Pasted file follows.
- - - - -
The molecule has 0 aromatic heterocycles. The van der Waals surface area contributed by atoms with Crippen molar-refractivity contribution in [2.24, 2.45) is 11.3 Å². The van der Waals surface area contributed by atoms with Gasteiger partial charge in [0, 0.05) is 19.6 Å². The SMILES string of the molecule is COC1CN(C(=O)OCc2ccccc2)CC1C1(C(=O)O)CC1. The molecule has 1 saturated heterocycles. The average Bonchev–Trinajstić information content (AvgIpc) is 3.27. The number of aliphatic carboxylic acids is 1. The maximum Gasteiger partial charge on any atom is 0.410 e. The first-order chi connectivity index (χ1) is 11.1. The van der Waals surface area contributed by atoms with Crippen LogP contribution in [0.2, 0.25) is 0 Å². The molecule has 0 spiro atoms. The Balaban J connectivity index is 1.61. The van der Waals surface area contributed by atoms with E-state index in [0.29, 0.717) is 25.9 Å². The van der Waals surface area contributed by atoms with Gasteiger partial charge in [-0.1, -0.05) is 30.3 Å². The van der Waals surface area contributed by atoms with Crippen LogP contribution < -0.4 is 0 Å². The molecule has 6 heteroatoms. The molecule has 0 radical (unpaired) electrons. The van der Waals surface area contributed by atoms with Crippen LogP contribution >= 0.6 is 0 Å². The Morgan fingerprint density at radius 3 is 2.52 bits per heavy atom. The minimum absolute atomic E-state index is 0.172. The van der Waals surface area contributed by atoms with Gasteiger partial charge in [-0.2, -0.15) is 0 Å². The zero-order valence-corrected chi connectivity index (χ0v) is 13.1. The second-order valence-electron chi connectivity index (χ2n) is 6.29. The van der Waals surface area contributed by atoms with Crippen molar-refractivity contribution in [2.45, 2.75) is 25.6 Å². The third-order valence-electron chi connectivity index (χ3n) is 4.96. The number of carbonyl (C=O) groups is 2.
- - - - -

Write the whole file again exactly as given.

The molecule has 0 aromatic heterocycles. The van der Waals surface area contributed by atoms with Crippen molar-refractivity contribution in [2.24, 2.45) is 11.3 Å². The van der Waals surface area contributed by atoms with Gasteiger partial charge in [0, 0.05) is 19.6 Å². The SMILES string of the molecule is COC1CN(C(=O)OCc2ccccc2)CC1C1(C(=O)O)CC1. The molecule has 1 saturated heterocycles. The average Bonchev–Trinajstić information content (AvgIpc) is 3.27. The number of aliphatic carboxylic acids is 1. The maximum Gasteiger partial charge on any atom is 0.410 e. The first-order chi connectivity index (χ1) is 11.1. The van der Waals surface area contributed by atoms with Crippen LogP contribution in [0.2, 0.25) is 0 Å². The molecule has 0 spiro atoms. The Balaban J connectivity index is 1.61. The van der Waals surface area contributed by atoms with E-state index in [0.29, 0.717) is 25.9 Å². The van der Waals surface area contributed by atoms with Gasteiger partial charge in [-0.1, -0.05) is 30.3 Å². The van der Waals surface area contributed by atoms with Crippen LogP contribution < -0.4 is 0 Å². The molecule has 6 heteroatoms. The molecule has 0 radical (unpaired) electrons. The van der Waals surface area contributed by atoms with Crippen LogP contribution >= 0.6 is 0 Å². The Morgan fingerprint density at radius 3 is 2.52 bits per heavy atom. The minimum absolute atomic E-state index is 0.172. The van der Waals surface area contributed by atoms with Gasteiger partial charge in [-0.2, -0.15) is 0 Å². The zero-order valence-corrected chi connectivity index (χ0v) is 13.1. The second-order valence-electron chi connectivity index (χ2n) is 6.29. The van der Waals surface area contributed by atoms with Crippen molar-refractivity contribution in [2.45, 2.75) is 25.6 Å². The third-order valence-electron chi connectivity index (χ3n) is 4.96. The number of carbonyl (C=O) groups is 2.